Innovation, audience awareness key to circulation: NAA executive

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NEW YORK - Innovation, creativity and technological adaptation were the buzzwords yesterday at the 2007 Circulation Management Conference and Expo.

Keynote speaker John Kimball, chief marketing officer of the Newspaper Association of America, emphasized these ideals in his speech, "What Magazine Circulators Need to Learn from the Newspaper Industry."

"In this business, creating a sense of reappraisal isn't going to be enough," Mr. Kimball told a gathering of the nation's leading circulators. "We need to innovate with new products as well."

Mr. Kimball spoke optimistically about the newspaper industry's growth. He reiterated the importance of appealing to both advertisers and consumers in creating a brand that stands out in an increasingly saturated market.

"We've got this great idea and all of these messaging opportunities," Mr. Kimball said. "But how the hell do you stand out?"

He went on to describe the newspaper industry's aggressive advertising strategies, which appeal to both advertisers and niche demographics. He also stressed the value of word-of-mouth in spreading brand awareness.

Mr. Kimball described several successful advertising strategies used by the NAA. These included the creation of a special Web site catering solely to advertisers and two recent multimillion-dollar ad campaigns. Last year's campaign for news advertising drew more than 1,000 newspapers to webinars on the subject and boosted Web traffic for individual newspapers.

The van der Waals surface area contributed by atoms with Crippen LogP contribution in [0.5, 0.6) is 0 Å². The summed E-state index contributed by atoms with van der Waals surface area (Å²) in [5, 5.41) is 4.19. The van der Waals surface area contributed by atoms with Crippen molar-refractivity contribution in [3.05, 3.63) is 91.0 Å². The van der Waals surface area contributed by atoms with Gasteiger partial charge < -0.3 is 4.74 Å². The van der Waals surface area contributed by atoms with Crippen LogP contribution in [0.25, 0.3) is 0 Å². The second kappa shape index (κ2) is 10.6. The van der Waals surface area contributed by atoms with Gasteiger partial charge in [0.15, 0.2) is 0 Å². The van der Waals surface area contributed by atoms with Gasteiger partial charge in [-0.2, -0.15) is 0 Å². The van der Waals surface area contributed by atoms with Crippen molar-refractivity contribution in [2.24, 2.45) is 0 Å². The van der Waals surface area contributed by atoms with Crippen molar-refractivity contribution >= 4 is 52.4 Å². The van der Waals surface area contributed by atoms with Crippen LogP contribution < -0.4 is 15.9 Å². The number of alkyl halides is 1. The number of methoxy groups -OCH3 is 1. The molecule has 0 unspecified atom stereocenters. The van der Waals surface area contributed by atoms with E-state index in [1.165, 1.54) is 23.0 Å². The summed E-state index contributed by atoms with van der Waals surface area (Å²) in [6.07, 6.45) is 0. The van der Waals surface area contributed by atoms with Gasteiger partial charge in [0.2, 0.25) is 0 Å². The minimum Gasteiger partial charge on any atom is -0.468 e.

This year's campaign is taking what Mr. Kimball calls an "edgier, more modern" approach to print advertising, aimed at attacking the misperception that the Internet is killing the newspaper industry.

The multimedia campaign launched three ads in April, one of which bore the tag line, "The Internet is the best thing to happen to newspapers since the paper boy." The ads direct readers to the NAA's new site at

Mr. Kimball's speech outlined the five ways print publications could and should reinvent themselves. These dealt with creative layout and advertising, sponsorship, innovative newspaper design, Web site design and niche publications.

These approaches, Mr. Kimball explained, should be used to create a product that the audience wants. If a publication knows its target audience, it becomes easier to attract advertisers who want that audience.

"This is an audience game that all of us are in," Mr. Kimball said. "It is looking at the marketplace and saying, 'What do they need and how do I make it and how do I get it to them?'"

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